Hackensack Meridian Health partners with Etta.io to enhance bladder cancer detection with AI

"What was great about this partnership is we recognized that this is going to be the future of medicine at some point, and we want to be able to be a part of that cutting edge technology," says Nitin K. Yerram, MD.

Nitin K. Yerram, MD

Nitin K. Yerram, MD

In this interview, Nitin K. Yerram, MD, highlights a collaboration between Hackensack University Medical Center and Etta.io that will work to use artificial intelligence to detect bladder tumors earlier.1 Yerram is the director of urologic oncology at Hackensack University Medical Center, Hackensack, New Jersey.

Could you provide an overview of this partnership?

Hackensack University Medical Center has entered into a strategic agreement with Etta.io, which is a health care startup in artificial intelligence. It's to develop a new and novel algorithm to detect bladder cancer using cystoscopy and artificial intelligence.

Could you discuss more about how the technology works?

Bladder cancer is a very aggressive disease and tends to have rates of overdiagnosis or underdiagnosis. The problem with underdiagnosis in bladder cancer is it can be an extremely deadly disease. There's a specific type of bladder cancer called CIS, which is carcinoma in situ, and these tumors tend to be difficult to diagnose on cystoscopy. They can be flat; they can be hidden. In that sense, there's been a lot of interest to see how we can better detect those types of tumors to help patients in terms of their diagnosis and treatment.

This tool here uses artificial intelligence to be able to detect these types of tumors using machine learning neural pathways to be able to identify suspicious areas in the bladder and help augment the clinical decision making that a clinician has for detection of this type of bladder cancer.

How does this partnership work to address a current unmet need in the space?

The unmet need here is how we can better use technology to find these types of aggressive tumors. In the past, there have been solutions to this using medications you have to instill [and] buying new hardware that can tend to be a little bit cumbersome. Especially when we talk about access to this type of technology, sometimes the rural areas and other areas in this country tend not to be able to afford that type of technology. It's a cumbersome step for these patients to have a medication instilled in their bladder with a Foley catheter. Sometimes, you have to buy large capital systems to be able to detect these types of tumors.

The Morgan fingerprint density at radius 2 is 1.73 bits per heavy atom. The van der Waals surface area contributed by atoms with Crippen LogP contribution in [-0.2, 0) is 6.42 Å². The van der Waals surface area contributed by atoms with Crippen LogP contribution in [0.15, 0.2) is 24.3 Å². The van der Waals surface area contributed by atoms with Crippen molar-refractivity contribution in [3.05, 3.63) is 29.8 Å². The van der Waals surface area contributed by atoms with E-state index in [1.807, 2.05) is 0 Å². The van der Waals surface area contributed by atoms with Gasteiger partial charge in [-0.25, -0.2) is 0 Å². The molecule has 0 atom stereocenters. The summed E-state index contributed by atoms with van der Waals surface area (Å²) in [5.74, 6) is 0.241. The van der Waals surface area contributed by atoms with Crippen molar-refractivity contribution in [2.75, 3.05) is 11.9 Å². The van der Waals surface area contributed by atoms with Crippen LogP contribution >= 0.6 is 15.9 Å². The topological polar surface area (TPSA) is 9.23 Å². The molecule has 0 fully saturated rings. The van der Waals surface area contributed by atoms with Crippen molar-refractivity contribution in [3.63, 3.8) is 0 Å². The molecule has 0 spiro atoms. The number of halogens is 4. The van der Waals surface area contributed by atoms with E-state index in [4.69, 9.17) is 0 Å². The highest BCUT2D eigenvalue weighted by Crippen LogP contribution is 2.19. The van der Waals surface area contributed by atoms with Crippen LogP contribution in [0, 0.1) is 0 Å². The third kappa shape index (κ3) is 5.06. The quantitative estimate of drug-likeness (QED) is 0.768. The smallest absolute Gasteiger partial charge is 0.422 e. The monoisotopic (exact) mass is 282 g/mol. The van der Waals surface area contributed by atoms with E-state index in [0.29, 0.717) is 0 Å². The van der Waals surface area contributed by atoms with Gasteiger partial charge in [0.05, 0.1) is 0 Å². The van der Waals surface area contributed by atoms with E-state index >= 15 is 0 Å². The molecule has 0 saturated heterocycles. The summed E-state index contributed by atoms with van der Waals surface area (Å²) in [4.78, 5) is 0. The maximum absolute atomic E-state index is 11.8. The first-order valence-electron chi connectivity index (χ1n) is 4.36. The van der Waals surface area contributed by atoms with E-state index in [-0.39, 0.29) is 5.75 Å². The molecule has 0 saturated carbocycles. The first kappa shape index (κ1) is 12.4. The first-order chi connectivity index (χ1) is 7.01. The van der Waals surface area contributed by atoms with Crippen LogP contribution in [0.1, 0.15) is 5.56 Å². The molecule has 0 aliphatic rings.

Our goal here is to be able to integrate into existing hardware solutions, a software-based application that can be integrated in the clinical workflow and can help detect these types of tumors. The collaboration itself is to develop that type of algorithm, which means there's going to be a lot of data collection, data validation, and proof-of-concept technology evaluations that are going to be part of this collaboration.

What implications does this have for both patients and urologists?

It's a really important area for bladder cancer is to be able to find these types of tumors. At diagnosis, it's important to be able to detect these types of tumors. It's also important to be able to detect these types of tumors after treatment, so that you have reduced [risk of] recurrence. Detection is extremely important. What I think this technology is able to fill in that need is how we can better find these types of tumors. We've talked about other options in terms of medications and hardware solutions, but to be able to make a seamless workflow, to help augment the clinical decision making that a urologist has, is going to be a game-changer.

We hope to be able to integrate this in everyone's workflow, so urologists all over the country can be able to put in the cystoscope that they're very comfortable [with] and do commonly, and using millions and millions of datasets, we're hopeful the software algorithm or platform can be able to help that urologist be able to find these suspicious areas in a bladder. It can help them say, "I think that's something we need to biopsy" or "maybe that was just an area of irritation or inflammation. How can we differentiate between inflammation and cancer?". We're hopeful that our software algorithm is going to be able to do that.

Is there anything else that you’d like to add?

I think what's interesting about this partnership is it's a health system that is able to see the vision of what health care is going to look like in 15 to 20 years, and to be able to support that type of vision. To be able to say, we know that this is where the field is going, we're going to invest on the ground floor to see how we can improve care across the nation in this type of disease state. What was great about this partnership is we recognized that this is going to be the future of medicine at some point, and we want to be able to be a part of that cutting edge technology. This big health care system coming with the health startup, this type of fusion of the great minds is going to show us how healthcare should be performed in years to come.

Reference

1. Partnership aims to detect bladder tumors earlier with help of AI Hackensack Meridian Health teams up with Etta.io in new collaboration. News release. Hackensack Meridian Health. April 19, 2023. Accessed May 10, 2023. https://www.hackensackmeridianhealth.org/en/news/2023/04/19/partnership-aims-to-detect-bladder-tumors-earlier

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